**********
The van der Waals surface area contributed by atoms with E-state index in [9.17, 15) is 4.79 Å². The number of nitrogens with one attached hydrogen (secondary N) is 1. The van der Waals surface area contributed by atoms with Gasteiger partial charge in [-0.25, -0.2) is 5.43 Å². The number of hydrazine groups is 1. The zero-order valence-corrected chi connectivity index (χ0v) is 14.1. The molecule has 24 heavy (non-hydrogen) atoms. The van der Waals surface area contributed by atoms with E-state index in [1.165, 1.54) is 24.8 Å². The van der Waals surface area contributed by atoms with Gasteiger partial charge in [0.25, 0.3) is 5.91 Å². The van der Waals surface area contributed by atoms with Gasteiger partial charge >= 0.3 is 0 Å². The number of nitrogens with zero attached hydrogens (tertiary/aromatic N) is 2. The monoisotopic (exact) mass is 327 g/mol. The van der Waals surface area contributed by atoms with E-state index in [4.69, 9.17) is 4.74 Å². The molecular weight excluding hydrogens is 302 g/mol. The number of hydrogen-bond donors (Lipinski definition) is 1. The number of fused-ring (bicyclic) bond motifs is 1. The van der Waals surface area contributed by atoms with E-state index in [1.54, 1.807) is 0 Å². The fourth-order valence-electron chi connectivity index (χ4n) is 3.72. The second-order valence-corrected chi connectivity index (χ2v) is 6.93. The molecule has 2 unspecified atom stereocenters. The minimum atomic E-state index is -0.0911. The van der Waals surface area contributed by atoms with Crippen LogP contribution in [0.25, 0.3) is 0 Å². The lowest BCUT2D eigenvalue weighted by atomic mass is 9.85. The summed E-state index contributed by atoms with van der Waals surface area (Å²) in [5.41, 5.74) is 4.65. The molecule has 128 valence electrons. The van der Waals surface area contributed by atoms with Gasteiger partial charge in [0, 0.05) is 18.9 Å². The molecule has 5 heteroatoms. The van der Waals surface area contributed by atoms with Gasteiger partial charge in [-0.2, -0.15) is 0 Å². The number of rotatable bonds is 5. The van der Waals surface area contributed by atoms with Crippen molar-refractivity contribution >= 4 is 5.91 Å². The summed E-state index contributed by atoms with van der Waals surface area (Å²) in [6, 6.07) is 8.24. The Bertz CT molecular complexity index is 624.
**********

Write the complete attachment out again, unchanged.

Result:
The van der Waals surface area contributed by atoms with E-state index in [9.17, 15) is 4.79 Å². The number of nitrogens with one attached hydrogen (secondary N) is 1. The van der Waals surface area contributed by atoms with Gasteiger partial charge in [-0.25, -0.2) is 5.43 Å². The number of hydrazine groups is 1. The zero-order valence-corrected chi connectivity index (χ0v) is 14.1. The molecule has 24 heavy (non-hydrogen) atoms. The van der Waals surface area contributed by atoms with E-state index in [1.165, 1.54) is 24.8 Å². The van der Waals surface area contributed by atoms with Gasteiger partial charge in [0.25, 0.3) is 5.91 Å². The van der Waals surface area contributed by atoms with Gasteiger partial charge >= 0.3 is 0 Å². The number of nitrogens with zero attached hydrogens (tertiary/aromatic N) is 2. The monoisotopic (exact) mass is 327 g/mol. The van der Waals surface area contributed by atoms with E-state index in [4.69, 9.17) is 4.74 Å². The molecular weight excluding hydrogens is 302 g/mol. The number of hydrogen-bond donors (Lipinski definition) is 1. The number of fused-ring (bicyclic) bond motifs is 1. The van der Waals surface area contributed by atoms with E-state index in [1.54, 1.807) is 0 Å². The fourth-order valence-electron chi connectivity index (χ4n) is 3.72. The second-order valence-corrected chi connectivity index (χ2v) is 6.93. The molecule has 2 unspecified atom stereocenters. The minimum atomic E-state index is -0.0911. The van der Waals surface area contributed by atoms with Crippen LogP contribution in [0.25, 0.3) is 0 Å². The lowest BCUT2D eigenvalue weighted by atomic mass is 9.85. The summed E-state index contributed by atoms with van der Waals surface area (Å²) in [5.41, 5.74) is 4.65. The molecule has 128 valence electrons. The van der Waals surface area contributed by atoms with Gasteiger partial charge in [0, 0.05) is 18.9 Å². The molecule has 5 heteroatoms. The van der Waals surface area contributed by atoms with Gasteiger partial charge in [-0.2, -0.15) is 0 Å². The number of rotatable bonds is 5. The van der Waals surface area contributed by atoms with Crippen molar-refractivity contribution >= 4 is 5.91 Å². The summed E-state index contributed by atoms with van der Waals surface area (Å²) in [6, 6.07) is 8.24. The Bertz CT molecular complexity index is 624.